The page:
One morning about a decade ago, I sat down to recreate a summer day in my adolescence when my brothers and I built a fire to burn the body of a dead cow. Memory, creative energy, and whatever skill I could muster came together, and when I handed the resulting poem to my partner Scott Wiggerman, I felt that I had something. Scott lopped off the first dozen lines, called them a running start, and told me the poem started with line thirteen. I didn’t want to hear this. I was invested in the lines he suggested cutting; I wanted to keep them.
Luckily, though, I had learned to listen, even when I’d rather not. As I read and re-read my draft, I saw a kind of expository tedium in the lines Scott thought I could do without:
The Red Cow lay down beneath a tree
one summer day at noon and couldn’t get
back up again. Boys will be boys: we poked
at her with sticks. But her legs had quit.
For the hours left to her she would not move
from the dusty shade beneath this tree.
She didn’t try to, didn’t flinch . . .
By contrast, I could hear strength and confidence and momentum in the lines Scott said should open the poem:
Even our names for the cows who gave us
calves for sale and slaughter, who gave us milk
and cream and butter, who quit mooing soon enough
when we weaned their calves away from them—
even our names for them were blunt
and uninspired, unmarked by attachments
of the heart. The Red Cow, the Little Cow,
Brindle. We called one of them the New Cow
for fifteen years. And by the summer the Red Cow
lay down beneath the tree at noon and failed
to get back up again to graze among the others,
she was very old . . .
Scott was right: these lines know where they’re going. I cut the first dozen lines and went to work on the rest. The poem’s closing had a bothersome hint of sentimentality; I mused over that until I came to an image that closed the poem more effectively. I gave the poem a title: “Fire at Midsummer.”
Laurie Kutchins, a remarkable poet and my workshop director at the 2003 Taos Summer Writers’ Conference, looked over a packet of my work, singled out the cow poem, and suggested I send it to The Southern Review. I spent weeks selecting and refining four additional poems to go with “Fire at Midsummer” and sent the batch off. The Southern Review took the cow poem. It was published in the summer 2004 issue.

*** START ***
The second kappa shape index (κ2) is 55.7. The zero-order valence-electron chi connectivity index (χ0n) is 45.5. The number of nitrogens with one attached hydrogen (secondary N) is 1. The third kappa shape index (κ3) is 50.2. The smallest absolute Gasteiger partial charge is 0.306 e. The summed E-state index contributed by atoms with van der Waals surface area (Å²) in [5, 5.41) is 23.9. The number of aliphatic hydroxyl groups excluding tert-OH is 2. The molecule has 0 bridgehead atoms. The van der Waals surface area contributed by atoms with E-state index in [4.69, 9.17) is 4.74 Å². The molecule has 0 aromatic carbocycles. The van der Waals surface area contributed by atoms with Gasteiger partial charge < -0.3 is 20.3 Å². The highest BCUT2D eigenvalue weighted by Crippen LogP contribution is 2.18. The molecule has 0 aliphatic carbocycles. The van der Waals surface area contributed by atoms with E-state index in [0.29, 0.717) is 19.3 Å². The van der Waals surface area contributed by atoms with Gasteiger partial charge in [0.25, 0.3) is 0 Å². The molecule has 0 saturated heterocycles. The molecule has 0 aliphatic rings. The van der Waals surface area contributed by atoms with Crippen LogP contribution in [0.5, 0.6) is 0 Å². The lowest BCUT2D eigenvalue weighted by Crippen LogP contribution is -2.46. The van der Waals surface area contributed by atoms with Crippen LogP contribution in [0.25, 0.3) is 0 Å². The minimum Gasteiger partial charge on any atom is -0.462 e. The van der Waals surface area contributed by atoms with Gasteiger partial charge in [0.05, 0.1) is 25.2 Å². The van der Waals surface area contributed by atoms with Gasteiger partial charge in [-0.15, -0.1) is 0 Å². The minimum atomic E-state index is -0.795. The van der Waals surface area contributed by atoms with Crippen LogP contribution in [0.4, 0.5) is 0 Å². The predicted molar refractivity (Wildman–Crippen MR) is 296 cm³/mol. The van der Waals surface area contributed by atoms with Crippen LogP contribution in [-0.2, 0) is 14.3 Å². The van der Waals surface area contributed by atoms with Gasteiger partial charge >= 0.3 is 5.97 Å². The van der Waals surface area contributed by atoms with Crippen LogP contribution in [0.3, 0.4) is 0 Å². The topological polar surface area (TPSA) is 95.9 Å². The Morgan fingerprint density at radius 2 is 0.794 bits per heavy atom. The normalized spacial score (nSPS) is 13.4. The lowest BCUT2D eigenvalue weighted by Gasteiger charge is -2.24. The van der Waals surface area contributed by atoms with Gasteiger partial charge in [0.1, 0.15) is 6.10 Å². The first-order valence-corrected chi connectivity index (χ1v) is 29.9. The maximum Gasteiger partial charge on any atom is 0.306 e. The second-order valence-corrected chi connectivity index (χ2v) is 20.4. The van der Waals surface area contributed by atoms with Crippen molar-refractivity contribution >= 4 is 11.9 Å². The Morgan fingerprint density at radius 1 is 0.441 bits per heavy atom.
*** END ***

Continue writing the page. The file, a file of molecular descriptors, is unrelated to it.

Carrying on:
I tell this story here because I know that trusted others are essential to the continuing development of the editor’s eye, that the editor’s eye is as important to a writer as whatever propels each of us to put words on paper to begin with. I have called out Scott by name. Let me mention others: Debra Monroe, Twister Marquiss, Kirk Wilson, Stacy Muszynski, Gary Cooke. Debra was my professor and thesis advisor. Twister is a friend who shares my passion for well-crafted fiction. Kirk, Stacy, and Gary are members of a writing group that has perfect editorial chemistry.
Before I go any further, let me say a few words about trust. I have named the writers named above because their vision of poetry and fiction, as well as their skills as editors, intersect nicely with mine—also because without fail each is the kind of person who can be honest and decent, blunt and positive, all in the same breath. I need that. I think we all do. Cheerleaders are useless to the development of a writer’s skill, as are naysayers. About the former: we learn nothing from unadulterated praise. Personally I don’t trust it. I suspect a cheerleader editor of being insincere, of not doing the hard work of reading like an editor. As for hatchet carriers: do not show them even a line of your writing. The human psyche shuts down under meanness, even disguised as “helpful” criticism.
But what can I learn from trusted others? What can they do for my writing that I can’t do for myself?
My answer is twofold:
1. They help me get out of my own head. They help me see what hypothetical future readers might bring to the page. I confess that I want to see my stories published. I want them read. I want them praised. My trusted others help me see how that might be possible.
2. They refine my internal editor’s eye—so that when I draft a new story, when I plunge into revision, I bring new energy, new skill, new perspective to the process. This takes commitment, of course, but if I pay attention, if I think about what my trusted readers say to me I am rewarded with the invaluable prize of editorial distance from my own words.